Table 4 List of genes found within the Biological Process category of the Gene Ontology assignment with a significant difference in expression between normalized and native libraries.

GO analysis identified 62 Cellular Components among our ESTs, including cytoplasm, mitochondrion, and membrane. Twelve of the 62 (19.3%) were represented unequally between the libraries (Table 5). Four gene classes (small cytosolic subunit, large cytosolic subunit, plasma membrane and ribosome) were overrepresented in the native libraries. The other 8 were more abundant in the normalized libraries.

Table 5 List of genes found within the Cellular Component category of the Gene Ontology assignment with a significant difference in expression between normalized and native libraries.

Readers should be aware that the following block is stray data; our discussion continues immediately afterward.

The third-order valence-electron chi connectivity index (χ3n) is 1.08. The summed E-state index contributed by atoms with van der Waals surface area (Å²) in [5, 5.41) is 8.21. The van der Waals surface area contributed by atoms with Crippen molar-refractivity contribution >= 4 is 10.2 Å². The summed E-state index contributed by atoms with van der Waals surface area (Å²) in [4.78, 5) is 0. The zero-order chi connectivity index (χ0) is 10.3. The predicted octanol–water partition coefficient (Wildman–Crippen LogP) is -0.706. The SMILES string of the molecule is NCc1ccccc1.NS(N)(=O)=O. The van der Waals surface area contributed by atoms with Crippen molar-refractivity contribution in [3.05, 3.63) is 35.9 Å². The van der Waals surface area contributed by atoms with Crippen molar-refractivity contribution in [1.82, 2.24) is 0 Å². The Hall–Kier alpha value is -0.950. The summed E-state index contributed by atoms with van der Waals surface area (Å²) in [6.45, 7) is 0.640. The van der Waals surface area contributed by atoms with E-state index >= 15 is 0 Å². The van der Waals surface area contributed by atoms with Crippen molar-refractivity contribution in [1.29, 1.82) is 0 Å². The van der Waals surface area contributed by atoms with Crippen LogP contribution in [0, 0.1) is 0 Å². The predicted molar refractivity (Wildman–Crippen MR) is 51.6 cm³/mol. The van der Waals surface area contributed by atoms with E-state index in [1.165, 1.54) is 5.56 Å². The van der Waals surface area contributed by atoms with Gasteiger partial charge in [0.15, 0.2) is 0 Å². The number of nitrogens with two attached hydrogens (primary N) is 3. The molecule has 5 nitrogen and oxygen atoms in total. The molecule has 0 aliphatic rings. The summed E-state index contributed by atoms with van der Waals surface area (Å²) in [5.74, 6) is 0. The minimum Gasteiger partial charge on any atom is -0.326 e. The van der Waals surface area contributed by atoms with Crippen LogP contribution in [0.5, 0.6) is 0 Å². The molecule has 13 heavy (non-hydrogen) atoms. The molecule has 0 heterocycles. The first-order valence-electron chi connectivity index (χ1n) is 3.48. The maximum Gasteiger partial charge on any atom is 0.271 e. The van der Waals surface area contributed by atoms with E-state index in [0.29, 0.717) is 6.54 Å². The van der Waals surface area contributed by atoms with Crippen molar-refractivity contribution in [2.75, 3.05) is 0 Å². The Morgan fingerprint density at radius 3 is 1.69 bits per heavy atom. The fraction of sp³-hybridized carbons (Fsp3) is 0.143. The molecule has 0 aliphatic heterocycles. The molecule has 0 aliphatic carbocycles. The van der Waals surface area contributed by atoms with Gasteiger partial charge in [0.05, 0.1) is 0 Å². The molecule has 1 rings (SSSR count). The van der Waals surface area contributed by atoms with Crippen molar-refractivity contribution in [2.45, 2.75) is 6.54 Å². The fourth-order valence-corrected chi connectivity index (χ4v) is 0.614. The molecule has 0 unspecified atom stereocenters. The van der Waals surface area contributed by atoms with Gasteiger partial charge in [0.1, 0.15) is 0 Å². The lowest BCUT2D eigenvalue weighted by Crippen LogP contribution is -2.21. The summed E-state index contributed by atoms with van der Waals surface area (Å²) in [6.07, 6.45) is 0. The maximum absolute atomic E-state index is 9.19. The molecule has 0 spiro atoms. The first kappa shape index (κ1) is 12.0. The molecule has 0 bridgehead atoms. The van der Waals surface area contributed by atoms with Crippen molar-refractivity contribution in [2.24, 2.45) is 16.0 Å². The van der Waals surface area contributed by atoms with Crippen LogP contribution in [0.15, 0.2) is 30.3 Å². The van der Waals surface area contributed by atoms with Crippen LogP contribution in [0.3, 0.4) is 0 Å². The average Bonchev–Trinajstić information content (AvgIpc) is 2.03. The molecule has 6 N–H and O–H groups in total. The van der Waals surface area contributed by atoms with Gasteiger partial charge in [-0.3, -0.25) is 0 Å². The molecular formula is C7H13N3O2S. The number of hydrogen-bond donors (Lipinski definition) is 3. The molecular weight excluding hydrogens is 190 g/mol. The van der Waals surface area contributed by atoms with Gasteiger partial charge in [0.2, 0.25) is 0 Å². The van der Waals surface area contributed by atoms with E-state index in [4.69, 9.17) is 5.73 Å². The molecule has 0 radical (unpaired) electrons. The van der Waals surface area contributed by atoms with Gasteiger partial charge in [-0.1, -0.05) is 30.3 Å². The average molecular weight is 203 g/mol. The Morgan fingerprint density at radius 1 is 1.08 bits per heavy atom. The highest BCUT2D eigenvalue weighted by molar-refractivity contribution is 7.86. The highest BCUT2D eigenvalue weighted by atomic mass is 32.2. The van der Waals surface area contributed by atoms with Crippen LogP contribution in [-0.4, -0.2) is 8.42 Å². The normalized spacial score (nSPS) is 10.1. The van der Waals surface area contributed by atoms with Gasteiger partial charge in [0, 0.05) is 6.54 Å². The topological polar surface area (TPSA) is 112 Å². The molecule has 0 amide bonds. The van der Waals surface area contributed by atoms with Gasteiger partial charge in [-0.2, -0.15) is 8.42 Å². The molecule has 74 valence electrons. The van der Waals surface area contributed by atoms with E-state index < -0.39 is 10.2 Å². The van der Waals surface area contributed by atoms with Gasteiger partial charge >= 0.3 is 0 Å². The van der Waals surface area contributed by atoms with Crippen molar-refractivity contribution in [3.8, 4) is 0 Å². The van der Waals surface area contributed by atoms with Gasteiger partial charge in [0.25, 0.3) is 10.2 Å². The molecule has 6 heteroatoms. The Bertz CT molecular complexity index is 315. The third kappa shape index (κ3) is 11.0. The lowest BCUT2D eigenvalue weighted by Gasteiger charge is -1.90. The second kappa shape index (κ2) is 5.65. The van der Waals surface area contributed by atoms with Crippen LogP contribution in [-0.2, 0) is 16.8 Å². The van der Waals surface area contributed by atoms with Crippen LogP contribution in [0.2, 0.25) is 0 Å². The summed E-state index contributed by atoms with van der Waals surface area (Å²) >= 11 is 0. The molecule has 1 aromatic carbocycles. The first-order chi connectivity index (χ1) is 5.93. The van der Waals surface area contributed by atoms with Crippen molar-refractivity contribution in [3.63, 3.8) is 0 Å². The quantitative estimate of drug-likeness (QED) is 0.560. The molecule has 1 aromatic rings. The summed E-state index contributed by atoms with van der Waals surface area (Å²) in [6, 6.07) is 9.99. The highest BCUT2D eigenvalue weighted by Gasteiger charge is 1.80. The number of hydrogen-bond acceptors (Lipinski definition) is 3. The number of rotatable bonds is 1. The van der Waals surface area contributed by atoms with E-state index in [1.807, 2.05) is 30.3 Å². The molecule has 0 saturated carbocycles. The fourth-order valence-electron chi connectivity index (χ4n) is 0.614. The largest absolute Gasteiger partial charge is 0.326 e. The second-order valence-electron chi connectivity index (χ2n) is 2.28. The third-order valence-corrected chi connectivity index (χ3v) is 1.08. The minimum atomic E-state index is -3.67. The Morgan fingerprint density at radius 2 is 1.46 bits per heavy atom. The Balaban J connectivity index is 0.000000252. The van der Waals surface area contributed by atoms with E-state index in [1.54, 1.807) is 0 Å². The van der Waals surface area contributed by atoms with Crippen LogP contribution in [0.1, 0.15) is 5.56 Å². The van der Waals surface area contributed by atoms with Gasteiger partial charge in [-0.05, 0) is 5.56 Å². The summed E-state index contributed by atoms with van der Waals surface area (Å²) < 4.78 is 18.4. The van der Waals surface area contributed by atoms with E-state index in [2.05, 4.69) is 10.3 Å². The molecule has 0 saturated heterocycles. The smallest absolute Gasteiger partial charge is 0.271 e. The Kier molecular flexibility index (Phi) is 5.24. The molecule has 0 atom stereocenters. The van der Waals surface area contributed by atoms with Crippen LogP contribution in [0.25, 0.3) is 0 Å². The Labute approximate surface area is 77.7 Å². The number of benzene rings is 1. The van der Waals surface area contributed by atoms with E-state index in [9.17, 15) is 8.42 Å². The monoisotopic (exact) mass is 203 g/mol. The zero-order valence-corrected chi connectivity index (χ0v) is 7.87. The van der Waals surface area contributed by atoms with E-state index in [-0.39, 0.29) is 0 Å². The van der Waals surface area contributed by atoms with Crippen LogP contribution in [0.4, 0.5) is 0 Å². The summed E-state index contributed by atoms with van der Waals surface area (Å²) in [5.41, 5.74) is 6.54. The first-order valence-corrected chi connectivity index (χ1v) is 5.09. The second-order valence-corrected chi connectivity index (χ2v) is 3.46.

SNP detection

We identified 877 candidate SNPs from 1,840 contigs whose sequences spanned 403,258 bp; this equates to 1 SNP every 460 bp. Of the 877 SNPs, only 16 were insertion/deletions whereas 861 were substitutions. A total of 722 SNPs (82.3%) were singletons present in one read within a contig. Of the 155 SNPs that appeared in multiple reads, 66 occurred in different fish (libraries). Table 6 summarizes a subset of the SNP data, those SNPs found in genes of known function, and with a Ts/Tv ratio of less than 1 (more transversions than transitions) these genes could be targets of selection (see Additional file 4 for all SNP data). SNP density varied across genes, this may be due in part to strong historical selection, and the Ts/Tv ratio can help identify such genes [25, 26]. A total of 561 SNPs were transitions and 300 SNPs were transversions, giving a mean Ts/Tv ratio of 1.87 across the transcriptomes. We estimated the Ts/Tv ratio for all contigs that BLASTed to a known gene (see Additional file 5); their frequency distribution is shown in Figure 4.